Protecting Scottish seas

In his first assignment, Oceanographic’s current Storyteller in Residence, Henley Spiers, travels to Scotland to find out more about the country’s varied approaches to ocean conservation.

Words and photographs by Henley Spiers

Don MacNeish is in New Zealand on a mission of enlightenment, determined to meet a man he reverentially refers to as ‘God’. His quarry: Dr. Bill Ballantine, senior lecturer at the University of Auckland’s Leigh Marine Laboratory, and architect of New Zealand’s no-take marine protected areas.

“How does one reach Bill?” Don asks.

“You phone him up.”

“And how do you get his number?”

“You look him up in the phone book.”

A legendary figure in marine conservation, Ballantine is surprisingly accessible. Don calls, Bill answers. ‘God’ is on the line. The rest of Don’s mission would be much, much harder…

Don hails from Arran, a quintessentially Scottish island off the Western seaboard. Only accessible by boat, its small community lives with omnipresent natural beauty: lush forests cascade down dramatic mountains, and the scenic coastline is framed by an enticing sea. The Isle of Arran had long been a popular destination for anglers, but in 1994 the celebrated Lamlash Fishing Festival was permanently cancelled as catches had collapsed by 96%. Don, alongside diving buddy Howard Wood, think they knew where the fish had disappeared. For nearly a hundred years, bottom trawling and scallop dredging had been banned within 3 miles of the Scottish coastline, but since the abolition of the ‘3 mile limit’ in 1984, Howard and Don witnessed first-hand the rapid erosion of marine life in their local dive spots.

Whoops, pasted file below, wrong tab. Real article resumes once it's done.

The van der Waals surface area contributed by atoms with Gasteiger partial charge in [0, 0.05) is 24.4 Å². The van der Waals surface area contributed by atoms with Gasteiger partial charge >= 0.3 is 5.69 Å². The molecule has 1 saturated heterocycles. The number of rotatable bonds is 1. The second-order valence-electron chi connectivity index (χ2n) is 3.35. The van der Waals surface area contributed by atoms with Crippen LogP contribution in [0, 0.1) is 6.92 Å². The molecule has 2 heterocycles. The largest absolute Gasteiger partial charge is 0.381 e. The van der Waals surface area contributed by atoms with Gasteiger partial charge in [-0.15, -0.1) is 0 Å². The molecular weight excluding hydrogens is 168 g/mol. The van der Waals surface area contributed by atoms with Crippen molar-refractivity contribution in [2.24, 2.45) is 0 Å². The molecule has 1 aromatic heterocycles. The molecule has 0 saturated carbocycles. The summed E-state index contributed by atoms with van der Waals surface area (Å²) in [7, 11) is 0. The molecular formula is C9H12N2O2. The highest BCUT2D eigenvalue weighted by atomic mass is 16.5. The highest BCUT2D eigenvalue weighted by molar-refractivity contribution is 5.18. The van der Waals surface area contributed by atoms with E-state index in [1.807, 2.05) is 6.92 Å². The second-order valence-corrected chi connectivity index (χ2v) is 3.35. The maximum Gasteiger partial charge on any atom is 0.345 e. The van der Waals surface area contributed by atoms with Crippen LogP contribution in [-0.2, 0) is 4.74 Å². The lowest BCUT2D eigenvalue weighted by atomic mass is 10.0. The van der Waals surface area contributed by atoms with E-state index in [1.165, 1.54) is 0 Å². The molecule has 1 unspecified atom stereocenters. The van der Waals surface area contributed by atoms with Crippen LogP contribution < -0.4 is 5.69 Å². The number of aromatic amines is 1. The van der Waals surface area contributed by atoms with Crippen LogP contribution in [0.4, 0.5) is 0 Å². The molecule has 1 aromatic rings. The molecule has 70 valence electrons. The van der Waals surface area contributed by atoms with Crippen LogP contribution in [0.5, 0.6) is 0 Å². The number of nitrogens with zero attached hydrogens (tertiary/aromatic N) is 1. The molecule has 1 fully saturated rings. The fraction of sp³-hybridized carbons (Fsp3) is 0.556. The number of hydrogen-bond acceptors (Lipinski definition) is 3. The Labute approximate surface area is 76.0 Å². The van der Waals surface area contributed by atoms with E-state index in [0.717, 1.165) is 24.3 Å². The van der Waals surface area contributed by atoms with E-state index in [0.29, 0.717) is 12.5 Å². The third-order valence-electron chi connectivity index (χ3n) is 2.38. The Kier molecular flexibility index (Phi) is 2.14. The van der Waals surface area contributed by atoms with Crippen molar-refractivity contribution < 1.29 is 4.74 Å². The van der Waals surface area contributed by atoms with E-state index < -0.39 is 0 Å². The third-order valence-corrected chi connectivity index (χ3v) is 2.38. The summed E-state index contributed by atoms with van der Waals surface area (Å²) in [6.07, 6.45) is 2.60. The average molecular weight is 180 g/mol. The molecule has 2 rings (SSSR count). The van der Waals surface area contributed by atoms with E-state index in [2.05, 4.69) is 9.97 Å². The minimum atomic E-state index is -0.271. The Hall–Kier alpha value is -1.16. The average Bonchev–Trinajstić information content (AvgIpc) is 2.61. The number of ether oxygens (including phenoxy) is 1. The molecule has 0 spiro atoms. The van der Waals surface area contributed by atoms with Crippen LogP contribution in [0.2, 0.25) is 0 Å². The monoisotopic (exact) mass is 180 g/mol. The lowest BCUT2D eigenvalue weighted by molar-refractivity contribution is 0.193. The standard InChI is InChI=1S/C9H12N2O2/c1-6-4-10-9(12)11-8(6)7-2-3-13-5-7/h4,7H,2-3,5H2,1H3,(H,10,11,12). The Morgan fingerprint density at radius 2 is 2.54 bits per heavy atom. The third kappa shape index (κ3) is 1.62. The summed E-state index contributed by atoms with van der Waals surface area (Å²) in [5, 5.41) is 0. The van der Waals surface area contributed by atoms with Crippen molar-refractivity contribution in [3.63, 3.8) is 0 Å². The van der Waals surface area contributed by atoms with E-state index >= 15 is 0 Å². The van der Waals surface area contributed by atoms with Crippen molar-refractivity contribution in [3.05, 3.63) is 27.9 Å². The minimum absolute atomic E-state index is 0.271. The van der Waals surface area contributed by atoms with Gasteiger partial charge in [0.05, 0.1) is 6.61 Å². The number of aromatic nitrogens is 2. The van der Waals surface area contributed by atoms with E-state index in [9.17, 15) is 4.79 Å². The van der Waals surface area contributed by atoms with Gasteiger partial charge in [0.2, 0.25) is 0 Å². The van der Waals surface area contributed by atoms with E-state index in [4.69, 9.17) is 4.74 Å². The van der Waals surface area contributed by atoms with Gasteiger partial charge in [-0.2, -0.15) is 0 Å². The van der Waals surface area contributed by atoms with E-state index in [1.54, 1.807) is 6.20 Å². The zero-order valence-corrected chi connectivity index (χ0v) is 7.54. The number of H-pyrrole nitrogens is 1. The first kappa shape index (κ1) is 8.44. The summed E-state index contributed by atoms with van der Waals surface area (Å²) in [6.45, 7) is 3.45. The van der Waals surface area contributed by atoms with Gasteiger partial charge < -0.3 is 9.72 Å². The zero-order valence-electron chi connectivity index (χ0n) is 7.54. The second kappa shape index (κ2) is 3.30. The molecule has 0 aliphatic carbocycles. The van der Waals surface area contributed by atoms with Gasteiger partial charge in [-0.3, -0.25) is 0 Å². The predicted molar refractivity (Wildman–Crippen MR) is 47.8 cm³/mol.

150 miles to the east of Arran, on the Berwickshire coast, Lawson Wood was also worried. An Eyemouth native, he grew up in one of the meccas of British diving as the sport took off in the post-war period. The government encouraged outdoor recreation and, with the advent of the aqualung, scuba diving for the masses had arrived, with an exotic appeal reinforced by Jacques Cousteau’s televised undersea adventures. The fashion for British diving, supported by a network of dive clubs, was at its peak. The allure lay in its ability to turn users into explorers and, for many scuba divers in the 70s and 80s, foraging was an intrinsic part of the experience. 

With an unusual abundance of marine life, driven by the meeting of oceanic currents, St Abbs and Eyemouth attract legions of scuba divers. Like Don and Howard, Lawson was also swept up by a passion for the aquatic world but grew increasingly concerned by the impact of divers as he watched them fish for dinner during immersions. Divers were also in conflict with local fishermen, accused of deliberately interfering with their gear. So, in 1975, with youthful conviction, Lawson created the Barefoot Voluntary Marine Reserve over his family’s land in Eyemouth. Now, anyone wishing to access the shore diving sites paid a small fee and agreed to a code of conduct, whereby users pledged not to take wildlife or to interfere with local fishing activity. Over time, Lawson’s concept was adopted and in 1984 widened into the St Abbs and Eyemouth Voluntary Marine Reserve. Renamed the Berwickshire Marine Reserve (BMR), it endures today as Scotland’s only voluntary marine reserve, covering 10.3km2 of coastline.